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Thursday, October 30, 2014

A Stretch of Warm Weather

Over the last several days, we have enjoyed warm sunny summer-like weather.  It would be called Indian Summer, I think, but doesn't the warm weather have to follow the first frost in order to be so named?  We really only experienced a light patchy frost after the warm weather.  Whatever you call it, I'll take it!

A couple weeks ago, the dogs and I discovered a beaver dam on part of Wayne National Forest where we hike regularly.  It was several days before we got back with the camera to check it out and the "pond" created by the dam had already expanded.  I used to be able to jump over this creek just below where the dam is now.  The dam is in the center of this photo and I am upstream looking toward it.



 And here is Rowdy belly deep in water near the dam on what used to be dry ground.  I would love to actually see the beavers, so I may have to go and sit quietly without the dogs one day and just watch.






From nature to technology, the drilling rig has been brought in and erected on the well pad adjacent to our property.   This is it as seen from our hayfield up near the pond.  According to Sam, this is 106' tall.  Over the next few months it will drill 4 or 5 vertical wells 8500 to 9000 feet deep, which will then be drilled horizontally using hydraulic fracturing, otherwise known as "fracking".  Another of these well pads is visible up above our creek bottom hayfield, though that one has been complete since last spring and is mostly quiet now.  This one is a good mile from our house, so hopefully the noise will not be too bad.  You should see it lit up at night though!

On Tuesday I wormed all the alpacas and since I have to catch everyone in order to do so, I took the opportunity to move the 4 older females from the pasture across from the guest house back to the main barn.  So now I have 18 females in the main barn and the 4 males are still in their pasture, where they will stay for the winter.  This makes it easier on me, since I only have to move hay to 2 locations instead of 3.  I could move the males up to the garage pasture, but in truth, I like having to get out and walk down the road to feed them every morning, even when it is cold.  It motivates me to get some exercise.

 The crias are doing well.  They are both 5 months old now and getting big.  This is Dulci's cria.



And Tempest with her cria.  You can see how big she is.  She is bigger than Dulci's little girl, but not by a lot.  I have been debating what to do as far as weaning them.  I usually wean around 6 months, but that is the end of November and I would have to separate them from their mothers, which would necessitate moving alpcas around again .  I may just see if the mothers will wean the kids on their own.  If notw, they will be separated in the spring.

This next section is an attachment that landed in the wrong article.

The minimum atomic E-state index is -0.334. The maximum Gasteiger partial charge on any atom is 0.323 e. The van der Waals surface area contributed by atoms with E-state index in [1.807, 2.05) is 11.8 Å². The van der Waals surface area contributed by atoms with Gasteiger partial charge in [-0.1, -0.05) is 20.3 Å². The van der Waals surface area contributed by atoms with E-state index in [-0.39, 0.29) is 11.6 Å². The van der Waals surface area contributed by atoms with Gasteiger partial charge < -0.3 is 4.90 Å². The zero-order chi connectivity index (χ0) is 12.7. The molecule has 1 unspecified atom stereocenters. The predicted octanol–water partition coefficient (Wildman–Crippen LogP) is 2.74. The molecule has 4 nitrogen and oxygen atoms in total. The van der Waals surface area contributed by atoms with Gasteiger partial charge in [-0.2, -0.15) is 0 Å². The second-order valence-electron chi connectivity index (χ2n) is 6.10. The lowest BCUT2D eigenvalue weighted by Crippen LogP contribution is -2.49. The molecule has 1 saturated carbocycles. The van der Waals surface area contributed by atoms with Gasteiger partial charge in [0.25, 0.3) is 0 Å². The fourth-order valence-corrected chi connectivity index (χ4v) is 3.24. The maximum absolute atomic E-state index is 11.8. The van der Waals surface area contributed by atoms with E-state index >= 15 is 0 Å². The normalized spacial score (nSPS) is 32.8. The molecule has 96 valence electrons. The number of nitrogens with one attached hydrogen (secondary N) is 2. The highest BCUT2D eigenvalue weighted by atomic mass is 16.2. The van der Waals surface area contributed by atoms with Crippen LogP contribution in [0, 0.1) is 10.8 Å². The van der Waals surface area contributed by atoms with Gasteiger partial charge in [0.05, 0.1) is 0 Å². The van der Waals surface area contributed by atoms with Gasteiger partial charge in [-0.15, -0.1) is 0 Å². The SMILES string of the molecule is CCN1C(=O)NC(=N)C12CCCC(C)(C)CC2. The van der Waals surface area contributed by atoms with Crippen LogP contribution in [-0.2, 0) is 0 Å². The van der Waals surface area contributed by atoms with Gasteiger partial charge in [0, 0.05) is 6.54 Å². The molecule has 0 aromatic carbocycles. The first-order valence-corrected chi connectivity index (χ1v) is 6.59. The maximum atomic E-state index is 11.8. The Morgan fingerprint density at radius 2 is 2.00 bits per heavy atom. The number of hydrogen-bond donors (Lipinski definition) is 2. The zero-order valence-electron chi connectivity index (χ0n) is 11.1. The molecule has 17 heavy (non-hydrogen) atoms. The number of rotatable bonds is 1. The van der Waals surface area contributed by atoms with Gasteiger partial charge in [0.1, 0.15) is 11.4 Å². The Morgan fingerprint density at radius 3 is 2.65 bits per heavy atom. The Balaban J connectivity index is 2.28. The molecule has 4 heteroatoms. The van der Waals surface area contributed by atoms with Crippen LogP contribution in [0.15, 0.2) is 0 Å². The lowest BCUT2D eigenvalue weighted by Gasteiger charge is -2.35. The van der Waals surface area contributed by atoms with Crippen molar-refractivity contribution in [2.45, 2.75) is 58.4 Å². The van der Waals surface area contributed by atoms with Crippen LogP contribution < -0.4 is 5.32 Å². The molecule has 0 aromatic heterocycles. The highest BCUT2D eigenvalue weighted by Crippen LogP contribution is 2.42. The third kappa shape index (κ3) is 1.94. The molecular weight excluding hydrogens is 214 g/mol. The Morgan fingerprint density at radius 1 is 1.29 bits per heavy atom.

I may not post next week.  Not sure.  On Wednesday the 5th, Rowdy and I are seeing an orthopedic specialist at Ohio State's veterinary college about the swelling/arthritis in his right hock joint.  Depending on how that goes, he may undergo an arthrodesis surgery on Thursday, where they will basically fuse that joint so it will be permanently immobilized.  This will require leaving him at OSU for a couple nights and me driving back and forth a couple times.  I'm a little freaked out about it, it seems so drastic.  But if it allows him to be less painful for the rest of his life, it will be a good thing.  He is only 9 and should have 5 or 6 more years in him.  I hope.  Send good thoughts his way.  He's one in a million.

Thursday, October 23, 2014

RhineBeck! And it Feels More Like Novermber than October.....


I know, I should not complain about the weather, but it has been grey and gloomy and damp ever since I returned from my trip to New York for the Sheep & Wool Festival at Rhinebeck.  Wow, this was a festival to be experienced for sure.  Huge.  It was about a 10 hour drive and the 3 of us managed to chat just about the entire way out and back.  We don't all get together often.  I chose not to carry my camera into the festival, which I think was a wise decision because inside the buildings it was hard to move without bumping into people.  We speculated probably 40,000 people were at the fairgrounds on Saturday.  I cannot seem to find any official numbers anywhere, but goodness, it was crowded!  We shopped and ate and watched a herding dog demo and tasted wine and cheese and basically wore ourselves out.  I had arranged ahead of time to meet a lady from New Hampshire who was selling a loom I wanted to buy and I met her in the parking lot around noon and money and loom changed hands.  I am now the proud owner of a 24" Leclerc compact loon with 8 harnesses.  Half the weaving size of my rug loom, but twice the number of harnesses which means I can weave more intricate designs.  This loom will be kept at the house.  So I now have a 4 harness 24" loom for sale.  Anyone?